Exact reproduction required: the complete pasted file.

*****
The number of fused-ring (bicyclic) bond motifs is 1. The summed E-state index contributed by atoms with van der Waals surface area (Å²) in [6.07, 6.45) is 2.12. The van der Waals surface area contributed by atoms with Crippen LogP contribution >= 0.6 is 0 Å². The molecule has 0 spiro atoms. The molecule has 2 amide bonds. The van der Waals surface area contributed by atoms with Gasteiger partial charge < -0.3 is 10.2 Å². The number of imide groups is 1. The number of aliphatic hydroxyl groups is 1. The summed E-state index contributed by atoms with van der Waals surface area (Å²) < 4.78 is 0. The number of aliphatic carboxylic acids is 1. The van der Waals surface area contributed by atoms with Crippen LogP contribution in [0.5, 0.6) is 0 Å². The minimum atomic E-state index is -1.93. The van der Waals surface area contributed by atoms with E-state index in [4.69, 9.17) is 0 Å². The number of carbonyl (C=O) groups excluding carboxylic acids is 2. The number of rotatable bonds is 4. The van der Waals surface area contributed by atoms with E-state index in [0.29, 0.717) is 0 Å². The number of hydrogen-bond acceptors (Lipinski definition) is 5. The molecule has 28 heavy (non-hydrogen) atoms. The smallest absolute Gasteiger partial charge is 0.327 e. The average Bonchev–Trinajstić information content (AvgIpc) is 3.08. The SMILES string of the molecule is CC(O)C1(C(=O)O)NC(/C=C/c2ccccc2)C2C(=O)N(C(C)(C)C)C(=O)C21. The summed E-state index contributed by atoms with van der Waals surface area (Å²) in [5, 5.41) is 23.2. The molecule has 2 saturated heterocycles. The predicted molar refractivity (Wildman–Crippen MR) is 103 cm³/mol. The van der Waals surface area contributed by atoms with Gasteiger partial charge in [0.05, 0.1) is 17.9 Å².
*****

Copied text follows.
The number of fused-ring (bicyclic) bond motifs is 1. The summed E-state index contributed by atoms with van der Waals surface area (Å²) in [6.07, 6.45) is 2.12. The van der Waals surface area contributed by atoms with Crippen LogP contribution >= 0.6 is 0 Å². The molecule has 0 spiro atoms. The molecule has 2 amide bonds. The van der Waals surface area contributed by atoms with Gasteiger partial charge < -0.3 is 10.2 Å². The number of imide groups is 1. The number of aliphatic hydroxyl groups is 1. The summed E-state index contributed by atoms with van der Waals surface area (Å²) < 4.78 is 0. The number of aliphatic carboxylic acids is 1. The van der Waals surface area contributed by atoms with Crippen LogP contribution in [0.5, 0.6) is 0 Å². The minimum atomic E-state index is -1.93. The van der Waals surface area contributed by atoms with E-state index in [4.69, 9.17) is 0 Å². The number of carbonyl (C=O) groups excluding carboxylic acids is 2. The number of rotatable bonds is 4. The van der Waals surface area contributed by atoms with E-state index in [0.29, 0.717) is 0 Å². The number of hydrogen-bond acceptors (Lipinski definition) is 5. The molecule has 28 heavy (non-hydrogen) atoms. The smallest absolute Gasteiger partial charge is 0.327 e. The average Bonchev–Trinajstić information content (AvgIpc) is 3.08. The SMILES string of the molecule is CC(O)C1(C(=O)O)NC(/C=C/c2ccccc2)C2C(=O)N(C(C)(C)C)C(=O)C21. The summed E-state index contributed by atoms with van der Waals surface area (Å²) in [5, 5.41) is 23.2. The molecule has 2 saturated heterocycles. The predicted molar refractivity (Wildman–Crippen MR) is 103 cm³/mol. The van der Waals surface area contributed by atoms with Gasteiger partial charge in [0.05, 0.1) is 17.9 Å².